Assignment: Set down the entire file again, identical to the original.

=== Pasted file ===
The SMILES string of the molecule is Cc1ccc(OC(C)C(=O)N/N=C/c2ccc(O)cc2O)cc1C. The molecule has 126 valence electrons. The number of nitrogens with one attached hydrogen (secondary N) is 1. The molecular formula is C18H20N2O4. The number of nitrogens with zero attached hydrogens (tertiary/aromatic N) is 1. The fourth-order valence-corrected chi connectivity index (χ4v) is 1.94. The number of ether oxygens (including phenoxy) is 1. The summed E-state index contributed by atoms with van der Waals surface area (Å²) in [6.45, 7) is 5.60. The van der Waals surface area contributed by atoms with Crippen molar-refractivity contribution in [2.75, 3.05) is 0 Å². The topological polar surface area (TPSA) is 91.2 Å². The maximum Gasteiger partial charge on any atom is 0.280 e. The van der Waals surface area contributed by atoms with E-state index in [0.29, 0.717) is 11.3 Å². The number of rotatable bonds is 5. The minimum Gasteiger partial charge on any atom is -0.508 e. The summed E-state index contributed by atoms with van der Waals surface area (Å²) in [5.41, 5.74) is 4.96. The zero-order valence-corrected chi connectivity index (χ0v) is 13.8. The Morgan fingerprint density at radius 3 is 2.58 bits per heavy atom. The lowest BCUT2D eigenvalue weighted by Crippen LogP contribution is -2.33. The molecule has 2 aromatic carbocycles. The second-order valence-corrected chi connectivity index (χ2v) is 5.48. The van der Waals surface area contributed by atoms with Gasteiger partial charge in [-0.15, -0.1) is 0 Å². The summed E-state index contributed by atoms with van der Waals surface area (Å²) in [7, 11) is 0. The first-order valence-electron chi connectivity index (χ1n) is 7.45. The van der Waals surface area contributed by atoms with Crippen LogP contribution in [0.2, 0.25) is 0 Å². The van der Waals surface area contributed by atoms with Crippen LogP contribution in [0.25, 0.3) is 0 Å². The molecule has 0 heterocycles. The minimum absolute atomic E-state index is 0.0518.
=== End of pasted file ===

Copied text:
The SMILES string of the molecule is Cc1ccc(OC(C)C(=O)N/N=C/c2ccc(O)cc2O)cc1C. The molecule has 126 valence electrons. The number of nitrogens with one attached hydrogen (secondary N) is 1. The molecular formula is C18H20N2O4. The number of nitrogens with zero attached hydrogens (tertiary/aromatic N) is 1. The fourth-order valence-corrected chi connectivity index (χ4v) is 1.94. The number of ether oxygens (including phenoxy) is 1. The summed E-state index contributed by atoms with van der Waals surface area (Å²) in [6.45, 7) is 5.60. The van der Waals surface area contributed by atoms with Crippen molar-refractivity contribution in [2.75, 3.05) is 0 Å². The topological polar surface area (TPSA) is 91.2 Å². The maximum Gasteiger partial charge on any atom is 0.280 e. The van der Waals surface area contributed by atoms with E-state index in [0.29, 0.717) is 11.3 Å². The number of rotatable bonds is 5. The minimum Gasteiger partial charge on any atom is -0.508 e. The summed E-state index contributed by atoms with van der Waals surface area (Å²) in [5.41, 5.74) is 4.96. The zero-order valence-corrected chi connectivity index (χ0v) is 13.8. The Morgan fingerprint density at radius 3 is 2.58 bits per heavy atom. The lowest BCUT2D eigenvalue weighted by Crippen LogP contribution is -2.33. The molecule has 2 aromatic carbocycles. The second-order valence-corrected chi connectivity index (χ2v) is 5.48. The van der Waals surface area contributed by atoms with Gasteiger partial charge in [-0.15, -0.1) is 0 Å². The summed E-state index contributed by atoms with van der Waals surface area (Å²) in [7, 11) is 0. The first-order valence-electron chi connectivity index (χ1n) is 7.45. The van der Waals surface area contributed by atoms with Crippen LogP contribution in [0.2, 0.25) is 0 Å². The van der Waals surface area contributed by atoms with Crippen LogP contribution in [0.25, 0.3) is 0 Å². The molecule has 0 heterocycles. The minimum absolute atomic E-state index is 0.0518.